Saturday, April 17, 2010
I do like your comment about Perry and Regan thou.
All in all I would have to, "Just say no" about this post!
Saturday, April 3, 2010
This Law, Originally written in 1859:
"Art. 1.21. PRIVILEGE OF LEGISLATURES. Senators and Representatives shall, except in cases of treason, felony or breach of the peace, be privileged from arrest during the session of the Legislature, and in going to and returning from the same, allowing one day for every twenty miles such member may reside from the place at which the Legislature is convened."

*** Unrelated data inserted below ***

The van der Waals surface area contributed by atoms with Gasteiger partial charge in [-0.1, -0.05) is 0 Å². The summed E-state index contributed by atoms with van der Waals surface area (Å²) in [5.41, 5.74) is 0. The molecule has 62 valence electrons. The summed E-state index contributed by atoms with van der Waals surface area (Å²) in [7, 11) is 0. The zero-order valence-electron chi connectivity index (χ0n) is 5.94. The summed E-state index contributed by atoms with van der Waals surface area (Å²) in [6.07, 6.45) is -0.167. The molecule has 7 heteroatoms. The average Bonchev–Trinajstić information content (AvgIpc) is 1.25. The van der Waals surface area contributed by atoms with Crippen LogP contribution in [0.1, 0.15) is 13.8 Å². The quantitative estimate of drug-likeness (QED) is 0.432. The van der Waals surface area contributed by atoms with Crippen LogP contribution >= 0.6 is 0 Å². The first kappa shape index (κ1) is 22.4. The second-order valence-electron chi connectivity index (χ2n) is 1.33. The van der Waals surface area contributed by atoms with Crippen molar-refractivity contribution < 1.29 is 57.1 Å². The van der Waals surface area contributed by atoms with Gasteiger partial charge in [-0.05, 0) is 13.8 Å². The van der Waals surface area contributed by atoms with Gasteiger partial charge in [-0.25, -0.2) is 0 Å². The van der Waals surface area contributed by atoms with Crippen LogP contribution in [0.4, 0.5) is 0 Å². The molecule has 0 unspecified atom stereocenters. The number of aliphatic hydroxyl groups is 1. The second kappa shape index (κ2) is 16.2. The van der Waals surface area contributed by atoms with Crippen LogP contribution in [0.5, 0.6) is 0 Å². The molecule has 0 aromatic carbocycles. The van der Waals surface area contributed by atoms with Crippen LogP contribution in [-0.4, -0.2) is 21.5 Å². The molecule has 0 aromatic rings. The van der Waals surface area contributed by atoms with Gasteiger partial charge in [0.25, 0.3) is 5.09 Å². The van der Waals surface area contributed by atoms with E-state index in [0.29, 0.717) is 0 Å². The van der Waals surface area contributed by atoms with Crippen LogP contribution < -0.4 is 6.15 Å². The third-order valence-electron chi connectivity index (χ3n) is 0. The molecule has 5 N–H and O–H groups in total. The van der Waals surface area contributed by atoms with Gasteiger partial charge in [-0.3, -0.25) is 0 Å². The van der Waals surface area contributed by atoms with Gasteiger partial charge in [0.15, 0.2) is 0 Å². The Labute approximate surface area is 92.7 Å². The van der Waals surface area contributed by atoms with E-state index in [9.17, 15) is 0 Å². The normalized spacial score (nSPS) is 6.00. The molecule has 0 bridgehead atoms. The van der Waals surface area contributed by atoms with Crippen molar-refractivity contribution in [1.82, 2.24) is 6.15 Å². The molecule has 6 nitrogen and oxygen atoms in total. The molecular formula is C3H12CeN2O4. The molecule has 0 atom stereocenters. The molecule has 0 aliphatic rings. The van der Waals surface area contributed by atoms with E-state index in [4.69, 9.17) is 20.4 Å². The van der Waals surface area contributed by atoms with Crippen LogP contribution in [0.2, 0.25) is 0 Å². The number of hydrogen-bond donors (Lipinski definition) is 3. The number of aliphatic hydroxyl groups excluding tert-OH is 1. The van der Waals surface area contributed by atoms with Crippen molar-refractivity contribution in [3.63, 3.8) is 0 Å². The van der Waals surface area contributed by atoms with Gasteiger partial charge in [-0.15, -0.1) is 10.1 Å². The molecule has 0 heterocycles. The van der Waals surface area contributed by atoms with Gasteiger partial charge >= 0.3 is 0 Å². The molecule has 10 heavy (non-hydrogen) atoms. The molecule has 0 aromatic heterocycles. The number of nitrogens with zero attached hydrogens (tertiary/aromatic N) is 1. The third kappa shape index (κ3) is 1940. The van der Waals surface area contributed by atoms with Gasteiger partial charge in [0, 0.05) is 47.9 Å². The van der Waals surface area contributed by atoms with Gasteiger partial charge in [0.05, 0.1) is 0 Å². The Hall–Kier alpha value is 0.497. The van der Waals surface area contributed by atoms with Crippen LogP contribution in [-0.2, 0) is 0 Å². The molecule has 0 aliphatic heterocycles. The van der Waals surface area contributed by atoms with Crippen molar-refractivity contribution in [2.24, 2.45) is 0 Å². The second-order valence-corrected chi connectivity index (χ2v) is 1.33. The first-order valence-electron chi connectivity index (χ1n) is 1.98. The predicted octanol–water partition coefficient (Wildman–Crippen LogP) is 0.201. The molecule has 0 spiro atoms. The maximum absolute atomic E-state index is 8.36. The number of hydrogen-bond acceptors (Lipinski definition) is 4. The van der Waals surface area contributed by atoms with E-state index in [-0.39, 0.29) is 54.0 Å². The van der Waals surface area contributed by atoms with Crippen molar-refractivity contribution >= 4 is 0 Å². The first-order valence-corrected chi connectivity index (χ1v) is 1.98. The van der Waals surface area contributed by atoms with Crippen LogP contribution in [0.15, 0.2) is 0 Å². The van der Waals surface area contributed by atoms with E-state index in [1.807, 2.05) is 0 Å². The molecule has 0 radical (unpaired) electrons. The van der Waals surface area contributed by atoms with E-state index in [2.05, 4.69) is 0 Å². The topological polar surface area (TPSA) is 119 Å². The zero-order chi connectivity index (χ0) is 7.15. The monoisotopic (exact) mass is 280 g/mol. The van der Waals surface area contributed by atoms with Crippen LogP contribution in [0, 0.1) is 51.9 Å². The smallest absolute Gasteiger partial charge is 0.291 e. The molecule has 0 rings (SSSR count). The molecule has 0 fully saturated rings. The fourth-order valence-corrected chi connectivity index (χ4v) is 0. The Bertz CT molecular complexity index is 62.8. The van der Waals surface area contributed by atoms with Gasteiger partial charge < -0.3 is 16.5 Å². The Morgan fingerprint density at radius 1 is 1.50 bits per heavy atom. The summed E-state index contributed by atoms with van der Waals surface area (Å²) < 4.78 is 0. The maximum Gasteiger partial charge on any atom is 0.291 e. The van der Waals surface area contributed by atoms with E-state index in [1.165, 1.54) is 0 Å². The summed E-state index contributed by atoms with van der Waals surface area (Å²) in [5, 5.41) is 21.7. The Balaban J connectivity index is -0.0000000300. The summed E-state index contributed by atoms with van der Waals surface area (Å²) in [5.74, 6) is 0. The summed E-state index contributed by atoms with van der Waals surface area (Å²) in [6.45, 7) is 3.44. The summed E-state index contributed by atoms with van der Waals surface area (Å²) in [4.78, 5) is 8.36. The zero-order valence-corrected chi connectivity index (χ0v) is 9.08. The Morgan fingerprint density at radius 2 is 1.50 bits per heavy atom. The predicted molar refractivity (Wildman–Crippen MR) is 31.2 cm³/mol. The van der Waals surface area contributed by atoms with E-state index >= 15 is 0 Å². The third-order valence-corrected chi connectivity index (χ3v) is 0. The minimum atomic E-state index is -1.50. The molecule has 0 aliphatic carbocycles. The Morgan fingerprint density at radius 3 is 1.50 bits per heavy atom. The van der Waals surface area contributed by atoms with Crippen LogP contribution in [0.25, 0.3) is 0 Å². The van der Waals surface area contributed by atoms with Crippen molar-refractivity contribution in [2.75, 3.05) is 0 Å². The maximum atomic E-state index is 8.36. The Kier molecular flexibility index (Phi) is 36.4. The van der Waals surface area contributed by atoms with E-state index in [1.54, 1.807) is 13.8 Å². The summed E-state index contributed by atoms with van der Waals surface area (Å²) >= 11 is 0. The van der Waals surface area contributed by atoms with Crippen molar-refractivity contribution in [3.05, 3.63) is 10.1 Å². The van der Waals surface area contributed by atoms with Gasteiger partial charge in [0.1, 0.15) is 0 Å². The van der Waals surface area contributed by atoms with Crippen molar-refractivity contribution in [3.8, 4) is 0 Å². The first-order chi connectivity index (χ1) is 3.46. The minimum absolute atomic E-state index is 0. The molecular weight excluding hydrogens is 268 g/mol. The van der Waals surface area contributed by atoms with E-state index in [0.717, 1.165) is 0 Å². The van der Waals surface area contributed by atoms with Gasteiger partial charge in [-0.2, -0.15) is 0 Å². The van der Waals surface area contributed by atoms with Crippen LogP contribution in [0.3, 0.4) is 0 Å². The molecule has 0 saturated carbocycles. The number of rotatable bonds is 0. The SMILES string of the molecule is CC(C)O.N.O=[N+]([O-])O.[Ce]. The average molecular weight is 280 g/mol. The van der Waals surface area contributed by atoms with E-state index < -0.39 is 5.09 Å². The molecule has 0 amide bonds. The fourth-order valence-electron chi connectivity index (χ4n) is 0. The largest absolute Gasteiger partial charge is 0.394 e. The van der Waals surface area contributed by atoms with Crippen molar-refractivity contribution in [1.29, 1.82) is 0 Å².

Tuesday, March 23, 2010
Yes, that is what was said. As some people are sitting stunned in their seats, others are putting their hands over their mouths, thinking OMG! (Oh My Gosh). Just to be politically correct. I sit here, at my computer, wondering if I should even dignify myself with a reply to this. I think so, so here goes. I saw a blog, "Three Men and a Baby Killer" from In the Pink: Texas Monthly.